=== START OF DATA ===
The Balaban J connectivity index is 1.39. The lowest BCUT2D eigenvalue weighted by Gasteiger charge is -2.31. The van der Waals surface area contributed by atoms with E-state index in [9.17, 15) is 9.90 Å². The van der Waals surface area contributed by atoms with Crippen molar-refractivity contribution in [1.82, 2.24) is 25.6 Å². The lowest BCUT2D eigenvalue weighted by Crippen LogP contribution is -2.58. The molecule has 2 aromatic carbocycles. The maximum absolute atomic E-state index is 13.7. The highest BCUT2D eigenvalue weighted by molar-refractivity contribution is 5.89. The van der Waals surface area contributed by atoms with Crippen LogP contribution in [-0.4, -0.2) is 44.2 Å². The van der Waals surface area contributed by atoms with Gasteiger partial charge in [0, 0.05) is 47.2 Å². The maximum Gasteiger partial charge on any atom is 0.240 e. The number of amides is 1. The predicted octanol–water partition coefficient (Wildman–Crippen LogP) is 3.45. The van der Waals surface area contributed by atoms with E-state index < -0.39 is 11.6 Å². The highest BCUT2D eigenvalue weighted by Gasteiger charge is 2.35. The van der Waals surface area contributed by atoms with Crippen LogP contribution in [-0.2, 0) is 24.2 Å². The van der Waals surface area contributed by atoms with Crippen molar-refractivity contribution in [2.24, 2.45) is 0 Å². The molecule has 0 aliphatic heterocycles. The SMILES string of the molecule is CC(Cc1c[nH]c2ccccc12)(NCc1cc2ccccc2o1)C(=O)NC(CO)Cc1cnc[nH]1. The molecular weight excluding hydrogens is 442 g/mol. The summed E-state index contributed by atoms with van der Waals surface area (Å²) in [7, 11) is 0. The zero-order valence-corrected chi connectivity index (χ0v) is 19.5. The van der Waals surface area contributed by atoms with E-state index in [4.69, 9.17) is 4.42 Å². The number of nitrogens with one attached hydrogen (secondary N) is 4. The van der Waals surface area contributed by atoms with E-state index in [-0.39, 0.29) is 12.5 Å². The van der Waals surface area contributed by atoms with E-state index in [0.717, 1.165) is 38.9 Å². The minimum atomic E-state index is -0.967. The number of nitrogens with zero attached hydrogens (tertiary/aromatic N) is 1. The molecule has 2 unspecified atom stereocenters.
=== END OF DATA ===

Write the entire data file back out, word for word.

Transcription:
The Balaban J connectivity index is 1.39. The lowest BCUT2D eigenvalue weighted by Gasteiger charge is -2.31. The van der Waals surface area contributed by atoms with E-state index in [9.17, 15) is 9.90 Å². The van der Waals surface area contributed by atoms with Crippen molar-refractivity contribution in [1.82, 2.24) is 25.6 Å². The lowest BCUT2D eigenvalue weighted by Crippen LogP contribution is -2.58. The molecule has 2 aromatic carbocycles. The maximum absolute atomic E-state index is 13.7. The highest BCUT2D eigenvalue weighted by molar-refractivity contribution is 5.89. The van der Waals surface area contributed by atoms with Crippen LogP contribution in [-0.4, -0.2) is 44.2 Å². The van der Waals surface area contributed by atoms with Gasteiger partial charge in [0, 0.05) is 47.2 Å². The maximum Gasteiger partial charge on any atom is 0.240 e. The number of amides is 1. The predicted octanol–water partition coefficient (Wildman–Crippen LogP) is 3.45. The van der Waals surface area contributed by atoms with E-state index < -0.39 is 11.6 Å². The highest BCUT2D eigenvalue weighted by Gasteiger charge is 2.35. The van der Waals surface area contributed by atoms with Crippen LogP contribution in [-0.2, 0) is 24.2 Å². The van der Waals surface area contributed by atoms with Crippen molar-refractivity contribution in [2.24, 2.45) is 0 Å². The molecule has 0 aliphatic heterocycles. The SMILES string of the molecule is CC(Cc1c[nH]c2ccccc12)(NCc1cc2ccccc2o1)C(=O)NC(CO)Cc1cnc[nH]1. The molecular weight excluding hydrogens is 442 g/mol. The summed E-state index contributed by atoms with van der Waals surface area (Å²) in [7, 11) is 0. The zero-order valence-corrected chi connectivity index (χ0v) is 19.5. The van der Waals surface area contributed by atoms with E-state index in [4.69, 9.17) is 4.42 Å². The number of nitrogens with one attached hydrogen (secondary N) is 4. The van der Waals surface area contributed by atoms with E-state index in [-0.39, 0.29) is 12.5 Å². The van der Waals surface area contributed by atoms with E-state index in [0.717, 1.165) is 38.9 Å². The minimum atomic E-state index is -0.967. The number of nitrogens with zero attached hydrogens (tertiary/aromatic N) is 1. The molecule has 2 unspecified atom stereocenters.